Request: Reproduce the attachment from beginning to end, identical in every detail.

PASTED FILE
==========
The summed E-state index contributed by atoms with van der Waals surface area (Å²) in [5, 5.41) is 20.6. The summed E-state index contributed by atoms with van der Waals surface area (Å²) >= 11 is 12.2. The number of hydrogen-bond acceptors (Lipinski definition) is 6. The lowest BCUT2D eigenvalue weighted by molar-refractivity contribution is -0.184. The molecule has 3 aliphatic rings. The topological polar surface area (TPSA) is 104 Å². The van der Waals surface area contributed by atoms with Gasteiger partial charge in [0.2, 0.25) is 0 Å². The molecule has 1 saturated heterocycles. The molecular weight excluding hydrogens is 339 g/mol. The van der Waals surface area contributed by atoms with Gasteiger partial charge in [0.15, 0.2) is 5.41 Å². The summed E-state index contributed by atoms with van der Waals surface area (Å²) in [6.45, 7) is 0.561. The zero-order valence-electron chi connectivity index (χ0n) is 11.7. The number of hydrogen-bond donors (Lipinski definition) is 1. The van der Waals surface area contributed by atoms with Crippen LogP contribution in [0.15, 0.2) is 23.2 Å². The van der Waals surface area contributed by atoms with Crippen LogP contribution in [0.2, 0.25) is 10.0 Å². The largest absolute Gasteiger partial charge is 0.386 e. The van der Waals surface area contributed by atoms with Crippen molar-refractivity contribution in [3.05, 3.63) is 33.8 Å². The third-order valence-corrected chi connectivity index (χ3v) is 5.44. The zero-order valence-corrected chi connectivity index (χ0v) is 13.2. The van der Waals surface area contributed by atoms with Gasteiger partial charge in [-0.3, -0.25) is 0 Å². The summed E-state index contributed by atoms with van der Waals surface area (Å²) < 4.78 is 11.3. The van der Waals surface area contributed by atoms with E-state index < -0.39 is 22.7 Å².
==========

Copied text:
The summed E-state index contributed by atoms with van der Waals surface area (Å²) in [5, 5.41) is 20.6. The summed E-state index contributed by atoms with van der Waals surface area (Å²) >= 11 is 12.2. The number of hydrogen-bond acceptors (Lipinski definition) is 6. The lowest BCUT2D eigenvalue weighted by molar-refractivity contribution is -0.184. The molecule has 3 aliphatic rings. The topological polar surface area (TPSA) is 104 Å². The van der Waals surface area contributed by atoms with Gasteiger partial charge in [0.2, 0.25) is 0 Å². The molecule has 1 saturated heterocycles. The molecular weight excluding hydrogens is 339 g/mol. The van der Waals surface area contributed by atoms with Gasteiger partial charge in [0.15, 0.2) is 5.41 Å². The summed E-state index contributed by atoms with van der Waals surface area (Å²) in [6.45, 7) is 0.561. The zero-order valence-electron chi connectivity index (χ0n) is 11.7. The number of hydrogen-bond donors (Lipinski definition) is 1. The van der Waals surface area contributed by atoms with Crippen LogP contribution in [0.15, 0.2) is 23.2 Å². The van der Waals surface area contributed by atoms with Crippen LogP contribution in [0.2, 0.25) is 10.0 Å². The largest absolute Gasteiger partial charge is 0.386 e. The van der Waals surface area contributed by atoms with Crippen molar-refractivity contribution in [3.05, 3.63) is 33.8 Å². The third-order valence-corrected chi connectivity index (χ3v) is 5.44. The zero-order valence-corrected chi connectivity index (χ0v) is 13.2. The van der Waals surface area contributed by atoms with Gasteiger partial charge in [-0.3, -0.25) is 0 Å². The summed E-state index contributed by atoms with van der Waals surface area (Å²) < 4.78 is 11.3. The van der Waals surface area contributed by atoms with E-state index < -0.39 is 22.7 Å².